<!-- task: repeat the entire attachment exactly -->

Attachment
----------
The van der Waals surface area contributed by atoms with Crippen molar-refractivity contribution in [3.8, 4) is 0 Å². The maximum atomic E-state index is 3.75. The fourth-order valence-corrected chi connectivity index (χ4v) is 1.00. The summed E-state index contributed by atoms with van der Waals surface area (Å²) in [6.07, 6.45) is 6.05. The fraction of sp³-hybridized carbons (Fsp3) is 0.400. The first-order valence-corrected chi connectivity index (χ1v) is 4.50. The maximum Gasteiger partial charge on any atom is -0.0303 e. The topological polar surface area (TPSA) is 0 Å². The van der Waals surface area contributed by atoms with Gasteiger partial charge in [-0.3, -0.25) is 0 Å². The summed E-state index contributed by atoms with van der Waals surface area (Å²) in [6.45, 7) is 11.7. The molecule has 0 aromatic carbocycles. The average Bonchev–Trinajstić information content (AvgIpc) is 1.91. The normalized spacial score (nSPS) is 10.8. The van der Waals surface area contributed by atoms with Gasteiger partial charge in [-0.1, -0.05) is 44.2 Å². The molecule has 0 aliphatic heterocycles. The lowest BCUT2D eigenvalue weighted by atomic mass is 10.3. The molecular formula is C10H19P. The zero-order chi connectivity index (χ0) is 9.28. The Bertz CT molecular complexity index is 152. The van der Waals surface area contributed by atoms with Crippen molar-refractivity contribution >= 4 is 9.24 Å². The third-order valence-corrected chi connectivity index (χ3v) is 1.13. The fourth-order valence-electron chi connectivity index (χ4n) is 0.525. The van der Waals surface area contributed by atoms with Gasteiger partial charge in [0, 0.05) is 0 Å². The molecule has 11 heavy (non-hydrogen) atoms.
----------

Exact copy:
The van der Waals surface area contributed by atoms with Crippen molar-refractivity contribution in [3.8, 4) is 0 Å². The maximum atomic E-state index is 3.75. The fourth-order valence-corrected chi connectivity index (χ4v) is 1.00. The summed E-state index contributed by atoms with van der Waals surface area (Å²) in [6.07, 6.45) is 6.05. The fraction of sp³-hybridized carbons (Fsp3) is 0.400. The first-order valence-corrected chi connectivity index (χ1v) is 4.50. The maximum Gasteiger partial charge on any atom is -0.0303 e. The topological polar surface area (TPSA) is 0 Å². The van der Waals surface area contributed by atoms with Gasteiger partial charge in [-0.3, -0.25) is 0 Å². The summed E-state index contributed by atoms with van der Waals surface area (Å²) in [6.45, 7) is 11.7. The molecule has 0 aromatic carbocycles. The average Bonchev–Trinajstić information content (AvgIpc) is 1.91. The normalized spacial score (nSPS) is 10.8. The van der Waals surface area contributed by atoms with Gasteiger partial charge in [-0.1, -0.05) is 44.2 Å². The molecule has 0 aliphatic heterocycles. The lowest BCUT2D eigenvalue weighted by atomic mass is 10.3. The molecular formula is C10H19P. The zero-order chi connectivity index (χ0) is 9.28. The Bertz CT molecular complexity index is 152. The van der Waals surface area contributed by atoms with Crippen molar-refractivity contribution >= 4 is 9.24 Å². The third-order valence-corrected chi connectivity index (χ3v) is 1.13. The fourth-order valence-electron chi connectivity index (χ4n) is 0.525. The van der Waals surface area contributed by atoms with Gasteiger partial charge in [0, 0.05) is 0 Å². The molecule has 11 heavy (non-hydrogen) atoms.